The Business Demystified survey*, highlights the challenges small businesses encountered in 2020 and the issues they predict they’ll face in 2021. The research collected data from 1,000 SME business decision-makers in the UK.
This article shines a light on the key findings from the research and what the future looks like for SMEs, according to the entrepreneurs that run it.
Although their ability to drive revenue was business leaders’ overall biggest foreseen challenge (38%), the mental health of their employees followed closely as one of the most pressing issues for 2021. Nearly a third (31%) stated that they were worried about their workers’ wellbeing. These concerns have increased due to remote working, redundancy fears and juggling work and parenting, which has affected many employees in the UK.
According to the research, mental health and wellbeing was the biggest foreseen challenge for many business leaders, but mostly for those working in the education, charity, and energy and utility sectors.
From the charity organizations that responded, nearly half (43%) listed mental health and wellbeing as the key challenge for 2021. This is unsurprising, as around a third (33%) of charities were forced to reduce their workforces, while 35% turned to government relief schemes, such as furlough, to prevent further financial losses.
As these industries deal with the impact that a lack of job security has on employees, other sectors have fears around the effect of overworking employees due to increased demand will have on their companies.
Nearly half (45%) of accountancy, banking, and finance sector clients predicted staff retention would be one of the biggest difficulties they would face during 2021.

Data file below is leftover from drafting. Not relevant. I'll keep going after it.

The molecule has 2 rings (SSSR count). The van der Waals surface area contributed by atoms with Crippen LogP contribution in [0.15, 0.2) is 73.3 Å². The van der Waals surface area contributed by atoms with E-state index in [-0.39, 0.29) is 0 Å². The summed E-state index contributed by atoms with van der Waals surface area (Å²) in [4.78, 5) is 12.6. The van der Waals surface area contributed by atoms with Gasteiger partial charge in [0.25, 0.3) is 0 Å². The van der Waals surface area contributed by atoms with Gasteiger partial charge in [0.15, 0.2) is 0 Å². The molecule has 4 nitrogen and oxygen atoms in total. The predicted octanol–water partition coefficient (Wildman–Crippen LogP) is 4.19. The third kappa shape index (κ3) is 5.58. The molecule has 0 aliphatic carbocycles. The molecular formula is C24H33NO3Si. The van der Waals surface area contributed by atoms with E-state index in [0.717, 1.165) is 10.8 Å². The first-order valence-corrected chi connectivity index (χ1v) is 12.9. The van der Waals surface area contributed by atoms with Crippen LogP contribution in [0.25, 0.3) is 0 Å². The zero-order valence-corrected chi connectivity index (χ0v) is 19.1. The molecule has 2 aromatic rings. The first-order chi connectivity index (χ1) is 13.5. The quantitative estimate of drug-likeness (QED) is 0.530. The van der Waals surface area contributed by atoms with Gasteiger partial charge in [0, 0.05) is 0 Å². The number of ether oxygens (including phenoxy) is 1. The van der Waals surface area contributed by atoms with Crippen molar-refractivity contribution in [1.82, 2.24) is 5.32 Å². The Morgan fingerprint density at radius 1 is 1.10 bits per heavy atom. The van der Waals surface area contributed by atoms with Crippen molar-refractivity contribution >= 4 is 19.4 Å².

On the other hand, the hospitality and events industry battled with lockdown restrictions, rendering them unable to operate for most of the last year. These businesses were therefore primarily concerned with the risk of closure.
As 2020 became the year of working from home, the biggest challenge perceived by businesses due to remote working was the IT infrastructure (16.5%). With more businesses reliant on technology to keep teams connected and ensure work continued to be delivered, the need for hardware and new software increased while working from home.
Following this challenge, the second biggest WFH concern for SMEs was people management (16%). In fact, accounting, banking and finance corporates was the sector most likely to experience issues with productivity and maintaining morale – and also the sector most concerned with staff retention. The two are very possibly linked.
Despite the challenges they’ve predicted, SMEs are looking to prepare better for 2021 and beyond. As employee mental health ranked highly for professionals who foresee it to be the biggest challenge this year, they are making it a priority to tackle this issue.
In a year where roles have been fulfilled in isolated situations, work-life balance has been left skewed and concerns about livelihood continue to plague many industries, it’s no surprise that business leaders are concerned.
Other predicted challenges for 2021 include:
Customer retention – 28%
Risk of closure – 26%
Staff retention – 24%
Employee development – 21%
Revenue forecasting – 21%
To deal with the implications of the pandemic, businesses looked at upskilling and seeking advice to ensure they were prepared for the continued challenges.
As a drop in revenue was one of the biggest hurdles faced by businesses, almost 41% of UK SMEs took part in government schemes to prepare for the impact. 37% even turned to the government in times of crisis, seeking advice from the different services available to help.
To diversify skillsets, almost 40% of business leaders planned to upskill in an area outside their original expertise. Accounting, banking and finance businesses (59%) along with IT (56%) were most likely to spend time refining their skills in external industry areas.
Business, consulting and management enterprises worked quickly and proactively to counter the challenges they faced as a result of the pandemic, with 41% expanding their services to continue generating revenue. This industry also remained the most optimistic about the year ahead.
Despite the challenges, they faced with staff retention concerns and employee productivity, the accountancy, banking, and finance industry (61%) also topped the list as most positive about 2021.